US Navy conducts initial human studies of tactical battle manager technology

22 February 2017 (Last Updated February 22nd, 2017 18:30)

The US Naval Research Laboratory's (NRL) Navy Center for Applied Research in Artificial Intelligence (NCARAI) has conducted initial human studies of the tactical battle manager (TBM) technology.

US Navy conducts initial human studies of tactical battle manager technology

The US Naval Research Laboratory's (NRL) Navy Center for Applied Research in Artificial Intelligence (NCARAI) has conducted initial human studies of the tactical battle manager (TBM) technology.

NRL’s TBM is a software system that deploys intelligent agents to guide unmanned aerial vehicles (UAVs) that each serve as a ‘wingman’ in manned / unmanned teams, in simulated beyond-visual-range (BVR) air combat missions.

The TBM offers cross-platform coordination of both manned and unmanned air combat teams in order to function in highly contested environments, as well as enables human operators to manage the UAVs on a team by coordinating their objectives or goals.

Under these scenarios, operators control the lead air vehicle and communicate with TBM-controlled autonomous agents that achieve predetermined goals by observing the environment through its sensors.

The agents enable themselves to dynamically self-select mission objectives by employing goal reasoning techniques, thereby ensuring competent behaviour when the operator is inaccessible or unanticipated situations arise.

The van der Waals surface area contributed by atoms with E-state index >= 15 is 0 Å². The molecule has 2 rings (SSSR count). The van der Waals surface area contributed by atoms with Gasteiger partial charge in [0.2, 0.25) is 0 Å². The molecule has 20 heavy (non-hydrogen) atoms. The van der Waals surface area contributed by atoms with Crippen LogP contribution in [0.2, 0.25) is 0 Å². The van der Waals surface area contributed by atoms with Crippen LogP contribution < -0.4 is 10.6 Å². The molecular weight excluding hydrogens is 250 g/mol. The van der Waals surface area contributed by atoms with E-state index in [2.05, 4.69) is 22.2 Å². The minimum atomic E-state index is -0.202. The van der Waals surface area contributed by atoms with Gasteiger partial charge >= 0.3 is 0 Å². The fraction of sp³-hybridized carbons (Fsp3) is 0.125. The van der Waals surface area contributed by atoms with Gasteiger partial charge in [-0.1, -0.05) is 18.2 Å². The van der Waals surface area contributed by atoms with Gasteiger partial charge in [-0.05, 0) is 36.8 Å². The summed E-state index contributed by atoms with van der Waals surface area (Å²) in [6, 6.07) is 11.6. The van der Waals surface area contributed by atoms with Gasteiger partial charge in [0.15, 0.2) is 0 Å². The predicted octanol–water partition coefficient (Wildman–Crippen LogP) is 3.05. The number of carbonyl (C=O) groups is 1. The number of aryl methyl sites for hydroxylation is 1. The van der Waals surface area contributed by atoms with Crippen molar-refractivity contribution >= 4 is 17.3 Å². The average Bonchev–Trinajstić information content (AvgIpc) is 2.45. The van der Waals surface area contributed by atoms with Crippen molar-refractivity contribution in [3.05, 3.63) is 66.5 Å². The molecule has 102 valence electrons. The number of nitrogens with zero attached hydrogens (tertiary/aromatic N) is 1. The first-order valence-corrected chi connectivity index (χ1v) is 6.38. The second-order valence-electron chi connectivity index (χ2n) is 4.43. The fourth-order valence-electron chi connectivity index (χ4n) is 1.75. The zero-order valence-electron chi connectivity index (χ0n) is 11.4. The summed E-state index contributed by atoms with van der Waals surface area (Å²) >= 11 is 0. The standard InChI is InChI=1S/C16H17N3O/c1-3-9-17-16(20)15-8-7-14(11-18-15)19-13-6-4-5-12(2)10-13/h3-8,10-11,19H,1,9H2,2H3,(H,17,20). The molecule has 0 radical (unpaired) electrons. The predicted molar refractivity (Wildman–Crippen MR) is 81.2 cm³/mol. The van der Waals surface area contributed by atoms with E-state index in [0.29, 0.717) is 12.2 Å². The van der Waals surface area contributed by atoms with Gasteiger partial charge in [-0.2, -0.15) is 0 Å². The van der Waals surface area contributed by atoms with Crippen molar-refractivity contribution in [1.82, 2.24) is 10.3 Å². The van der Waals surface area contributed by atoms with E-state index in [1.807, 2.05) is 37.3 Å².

The team from NRL incorporated the TBM solution into the Air Force Research Laboratory's (AFRL) Analytical Framework for Simulation, Integration and Modelling (AFSIM) and NAVAIR’s Next Generation Threat System (NGTS).

"While some systems allow users to insert new goals or pre-programme the selection of new goals, goal reasoning agents can dynamically select those that are not pre-programmed."

NCARAI Adaptive Systems Section head Dr David W. Aha said: “The main idea here is if the UAV / wingman is left to its own devices, it has the ability to recognise when or how to change its goal or objective as the mission scenario unfolds.

“While some systems allow users to insert new goals or pre-programme the selection of new goals, goal reasoning agents can dynamically select new goals to pursue that are not pre-programmed.”

Aha also stated that during the initial human studies' counter-air scenarios, expert pilots claimed that they had a positive attitude for trusting the TBM’s ability to control a UAV under their command.

NRL's NCARAI has been collaborating with the US Naval Air Systems Command (NAVAIR) and the AFRL to continue working on the TBM.


Image: An expert pilot participates in simulated human-UAV air combat scenarios using the AFRL’s pilot-vehicle Interface, where, the UAV is controlled by NRL’s Tactical Battle Manager. Photo: courtesy of US Naval Research Laboratory.